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Re: Case problem in Nekiloti

From:JS Bangs <jaspax@...>
Date:Monday, August 12, 2002, 17:16
Joel sikyal:

> Nekiloti nouns have inflected case. However, most cases are indicated > with word participles.
If it's indicated with a "word participle," then it's not properly a case. Just to be picky. Oh, and I'm pretty sure that you mean "particle," not "participle." A participle is a form of a verb that acts as an adjective or noun.
> A Nekiloti noun can exist in pure nomitive form. (being a subject) or > accusative form or a mixture of one of those and a special form called > "effective". Accufective and Nomifective.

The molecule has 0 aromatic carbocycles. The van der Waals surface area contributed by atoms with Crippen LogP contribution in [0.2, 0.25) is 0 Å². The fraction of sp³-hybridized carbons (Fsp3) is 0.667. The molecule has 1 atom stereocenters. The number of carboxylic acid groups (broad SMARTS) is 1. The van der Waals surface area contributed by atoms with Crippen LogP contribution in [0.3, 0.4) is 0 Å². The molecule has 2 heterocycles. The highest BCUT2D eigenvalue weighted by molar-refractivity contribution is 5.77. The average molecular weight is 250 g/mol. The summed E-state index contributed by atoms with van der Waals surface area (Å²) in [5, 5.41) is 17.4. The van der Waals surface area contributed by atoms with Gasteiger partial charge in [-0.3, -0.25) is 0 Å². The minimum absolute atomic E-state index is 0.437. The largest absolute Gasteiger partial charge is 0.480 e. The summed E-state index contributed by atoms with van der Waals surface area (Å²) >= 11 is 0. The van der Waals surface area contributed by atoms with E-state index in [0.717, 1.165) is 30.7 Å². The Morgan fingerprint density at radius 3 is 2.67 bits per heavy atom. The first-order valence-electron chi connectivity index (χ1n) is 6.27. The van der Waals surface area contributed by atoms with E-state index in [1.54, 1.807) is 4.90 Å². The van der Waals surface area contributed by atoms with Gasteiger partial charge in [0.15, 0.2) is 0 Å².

Spelling: you mean "nominative." "Nomitive" is not a word in English.
> E.g.. Cat gives hairball to mouse. > Irk savoni eactus miacot vi. > > Gives cat hairball mouse to. > > Verb nomifective accusative accusative to case participle.
I don't understand why the cat is "nomifective" here, and not just plain nominative. As for the case particle, there's not trouble there. I would call "vi" a postposition, however, and say that it governs the accusative case, rather than calling it the "to case particle." Aside from the nomifective/accufective thing, which you never explain, this seems like a straightforward nom-acc system, in which postpositions govern the accusative. Some more examples of the effective cases would be helpful. Jesse S. Bangs "If you look at a thing nine hundred and ninety-nine times, you are perfectly safe; if you look at it the thousandth time, you are in frightful danger of seeing it for the first time." --G.K. Chesterton


Thomas R. Wier <trwier@...>